...while writing my first draft.
1. It is far too easy to get very bogged down in a section you know isn't working as it should. Move on and come back to it at the editing stage. 80,000 words is an achievable target, but not if you constantly rewrite the same part.
2. Some of my best writing has come early in the morning, when nobody else is up. I've never followed Julia Cameron's idea of morning pages, mainly for practical reasons...I like my sleep and I have children to get off to school. There simply was never time. But recently I've been naturally waking early and switching on the laptop. Often the words have flowed and have been better than the sections over which I had laboured.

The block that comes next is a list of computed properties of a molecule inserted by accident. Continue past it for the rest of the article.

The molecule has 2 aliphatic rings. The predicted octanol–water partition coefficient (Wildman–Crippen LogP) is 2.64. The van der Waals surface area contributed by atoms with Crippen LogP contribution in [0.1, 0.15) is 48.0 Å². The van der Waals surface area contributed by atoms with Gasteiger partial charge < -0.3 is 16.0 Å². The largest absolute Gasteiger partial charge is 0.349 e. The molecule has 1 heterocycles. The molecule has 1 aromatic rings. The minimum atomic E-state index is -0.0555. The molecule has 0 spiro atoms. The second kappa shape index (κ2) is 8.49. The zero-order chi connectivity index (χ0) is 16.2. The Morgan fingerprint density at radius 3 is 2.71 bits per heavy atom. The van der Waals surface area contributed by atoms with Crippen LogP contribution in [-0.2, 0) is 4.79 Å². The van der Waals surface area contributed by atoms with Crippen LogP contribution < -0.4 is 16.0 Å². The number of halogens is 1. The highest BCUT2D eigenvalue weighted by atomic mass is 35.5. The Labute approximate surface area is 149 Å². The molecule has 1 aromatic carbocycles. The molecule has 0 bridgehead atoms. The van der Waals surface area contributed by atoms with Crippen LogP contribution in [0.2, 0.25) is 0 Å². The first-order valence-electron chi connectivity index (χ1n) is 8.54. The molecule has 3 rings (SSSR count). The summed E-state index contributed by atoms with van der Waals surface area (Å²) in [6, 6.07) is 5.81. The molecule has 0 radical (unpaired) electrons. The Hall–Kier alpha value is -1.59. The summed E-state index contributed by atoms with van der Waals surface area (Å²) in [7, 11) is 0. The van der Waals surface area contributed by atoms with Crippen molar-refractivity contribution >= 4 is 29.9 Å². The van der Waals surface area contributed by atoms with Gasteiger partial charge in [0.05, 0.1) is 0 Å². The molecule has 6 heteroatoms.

3. If a scene comes to you out of sequence, write it anyway. I woke up one morning with one scene very clear in my mind. I expanded and wrote it straight away in a separate document, then found it provided all the motivation I needed for my hero and powered the rest of the plot.
4. The characters really do tell you their story. I started off knowing the beginning and end of the plot and a couple of turning points in the middle. The rest came organically as the characters developed further.
5. It's good to fall in love with your main characters. It brings them alive.